Disney's 'The Kid'
Directed by Jon Turteltaub
Written by Audrey Wells

Starring Bruce Willis, Spencer Breslin


Disney's 'The Kid'

Disney studio executives must have thought they had died and gone to hog heaven when last year's "The Sixth Sense" became the summer's breakout hit, because they were in production with a Bruce Willis-and-little-boy film of their own, this one called "Disney's 'The Kid.'" Note that the studio put its own name in the title, probably to reassure shaky parents that there was nothing to worry about, like death or loss or real pain, in its movie.

And they were right in one way; there's nothing like real emotion, much less death or loss or pain, that's allowed to come out in "The Kid." There's an obnoxious 40-year-old (Willis) who meets his 8-year-old self (Spencer Breslin), and comes to see what we and everyone else in the film know instantly: The little boy will change this selfish, self-absorbed, mean curmudgeon into -- well, what? -- a man who finally follows his dream. Congratulations.

Willis plays Russ Duritz, an image consultant to sleazy tycoons and politicians. In an instant he can tell them what to do to change their public image, gain affection, reverse the downward course of their lives from potential jail to hero worship. He does meet one honorable person, a TV news anchor (Jean Smart in the film's one believable performance) on her way to L.A. to start her job there, and gives her what turns out to be good career advice, which she repays later in the film in spades.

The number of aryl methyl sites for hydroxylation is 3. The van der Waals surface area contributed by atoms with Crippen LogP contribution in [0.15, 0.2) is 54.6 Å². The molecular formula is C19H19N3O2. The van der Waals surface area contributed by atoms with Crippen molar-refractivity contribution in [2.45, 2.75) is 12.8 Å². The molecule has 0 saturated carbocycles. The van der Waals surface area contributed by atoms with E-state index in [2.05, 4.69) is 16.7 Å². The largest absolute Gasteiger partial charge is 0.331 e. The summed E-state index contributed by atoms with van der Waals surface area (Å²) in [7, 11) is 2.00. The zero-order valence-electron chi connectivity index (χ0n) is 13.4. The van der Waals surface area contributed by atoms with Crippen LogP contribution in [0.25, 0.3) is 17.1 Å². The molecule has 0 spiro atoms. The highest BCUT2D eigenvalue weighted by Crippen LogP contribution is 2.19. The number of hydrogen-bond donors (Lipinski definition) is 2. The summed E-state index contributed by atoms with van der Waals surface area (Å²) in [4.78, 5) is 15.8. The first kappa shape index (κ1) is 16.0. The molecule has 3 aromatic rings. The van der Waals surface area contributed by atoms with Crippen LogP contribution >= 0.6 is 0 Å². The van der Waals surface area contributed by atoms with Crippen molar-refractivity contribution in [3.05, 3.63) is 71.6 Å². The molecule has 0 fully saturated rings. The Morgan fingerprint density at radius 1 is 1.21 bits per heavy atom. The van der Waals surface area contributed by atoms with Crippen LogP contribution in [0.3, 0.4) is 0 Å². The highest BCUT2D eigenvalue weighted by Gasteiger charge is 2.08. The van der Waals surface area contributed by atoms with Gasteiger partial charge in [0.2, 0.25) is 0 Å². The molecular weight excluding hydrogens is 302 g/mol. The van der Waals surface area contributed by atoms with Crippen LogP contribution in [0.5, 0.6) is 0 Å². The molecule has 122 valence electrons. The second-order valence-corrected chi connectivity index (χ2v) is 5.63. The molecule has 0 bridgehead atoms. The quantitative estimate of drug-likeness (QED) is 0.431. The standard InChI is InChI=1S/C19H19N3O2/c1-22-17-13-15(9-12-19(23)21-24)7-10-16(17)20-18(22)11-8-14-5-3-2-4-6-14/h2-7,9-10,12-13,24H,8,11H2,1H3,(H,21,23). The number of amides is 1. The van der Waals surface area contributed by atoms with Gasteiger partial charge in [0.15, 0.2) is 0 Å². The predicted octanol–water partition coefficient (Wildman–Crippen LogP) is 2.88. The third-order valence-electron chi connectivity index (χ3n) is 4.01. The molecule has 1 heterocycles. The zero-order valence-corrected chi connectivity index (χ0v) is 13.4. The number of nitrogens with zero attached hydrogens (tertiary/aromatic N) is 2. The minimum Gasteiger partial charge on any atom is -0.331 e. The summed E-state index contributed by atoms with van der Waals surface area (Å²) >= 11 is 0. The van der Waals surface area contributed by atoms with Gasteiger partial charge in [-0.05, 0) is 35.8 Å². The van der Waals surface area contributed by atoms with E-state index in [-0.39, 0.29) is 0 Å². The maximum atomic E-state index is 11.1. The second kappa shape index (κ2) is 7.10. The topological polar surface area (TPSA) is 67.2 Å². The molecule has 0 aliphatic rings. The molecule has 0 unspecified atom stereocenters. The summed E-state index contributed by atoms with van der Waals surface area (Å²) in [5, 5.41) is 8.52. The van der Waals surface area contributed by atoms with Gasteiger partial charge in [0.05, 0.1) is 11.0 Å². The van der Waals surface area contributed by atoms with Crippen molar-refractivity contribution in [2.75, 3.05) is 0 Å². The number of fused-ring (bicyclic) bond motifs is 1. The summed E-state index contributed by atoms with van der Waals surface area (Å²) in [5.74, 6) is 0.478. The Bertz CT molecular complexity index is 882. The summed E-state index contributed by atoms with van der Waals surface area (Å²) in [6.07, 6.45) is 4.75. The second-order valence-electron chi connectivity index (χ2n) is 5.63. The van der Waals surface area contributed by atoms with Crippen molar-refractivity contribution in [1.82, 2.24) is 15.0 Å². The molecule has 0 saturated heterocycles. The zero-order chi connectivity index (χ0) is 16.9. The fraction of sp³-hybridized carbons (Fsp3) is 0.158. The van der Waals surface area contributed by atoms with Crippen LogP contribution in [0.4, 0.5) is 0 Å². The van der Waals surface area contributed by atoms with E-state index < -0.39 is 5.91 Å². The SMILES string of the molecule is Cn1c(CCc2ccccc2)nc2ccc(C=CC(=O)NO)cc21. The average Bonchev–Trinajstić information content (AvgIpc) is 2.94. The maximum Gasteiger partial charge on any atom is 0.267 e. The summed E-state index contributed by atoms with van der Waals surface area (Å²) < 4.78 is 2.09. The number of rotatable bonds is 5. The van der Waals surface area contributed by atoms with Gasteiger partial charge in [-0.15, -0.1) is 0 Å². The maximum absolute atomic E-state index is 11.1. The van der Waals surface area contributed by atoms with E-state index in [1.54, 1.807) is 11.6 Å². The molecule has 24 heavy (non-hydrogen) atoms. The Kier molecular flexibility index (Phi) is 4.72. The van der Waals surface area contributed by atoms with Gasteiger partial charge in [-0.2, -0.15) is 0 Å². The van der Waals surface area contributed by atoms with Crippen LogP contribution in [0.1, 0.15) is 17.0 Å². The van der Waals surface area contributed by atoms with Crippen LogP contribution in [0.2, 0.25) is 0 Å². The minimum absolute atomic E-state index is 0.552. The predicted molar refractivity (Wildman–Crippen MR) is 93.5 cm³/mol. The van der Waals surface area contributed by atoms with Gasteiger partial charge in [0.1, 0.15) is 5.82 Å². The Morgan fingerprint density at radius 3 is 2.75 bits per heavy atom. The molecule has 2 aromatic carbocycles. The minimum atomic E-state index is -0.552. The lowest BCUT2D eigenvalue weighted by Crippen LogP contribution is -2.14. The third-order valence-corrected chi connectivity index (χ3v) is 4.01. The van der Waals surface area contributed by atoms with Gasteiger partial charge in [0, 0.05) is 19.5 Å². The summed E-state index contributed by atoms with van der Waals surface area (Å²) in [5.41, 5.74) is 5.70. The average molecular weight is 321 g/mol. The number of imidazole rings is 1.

Young Breslin, apart from the fact that he's the last kid you'd think of to grow up to be Bruce Willis -- among other things he has blue eyes while Willis's are brown -- does a nice job with a role that's underwritten for the importance he has in the film; he has shtick but little personality. Emily Mortimer plays Willis's assistant, the one whom he cannot admit he loves, but who, amazingly, pads after him endlessly, taking all the insults and brusque commands without complaining. And speaking of not complaining, what is Lily Tomlin doing here as Willis's doormat of a secretary? This is the kind of formula film that gives formula films a bad name.

Does everything come out all right in the end? Does Willis finally get in touch with his inner human being? Is Disney's name on the title? At least we can be thankful that the film tanked at the box office.    

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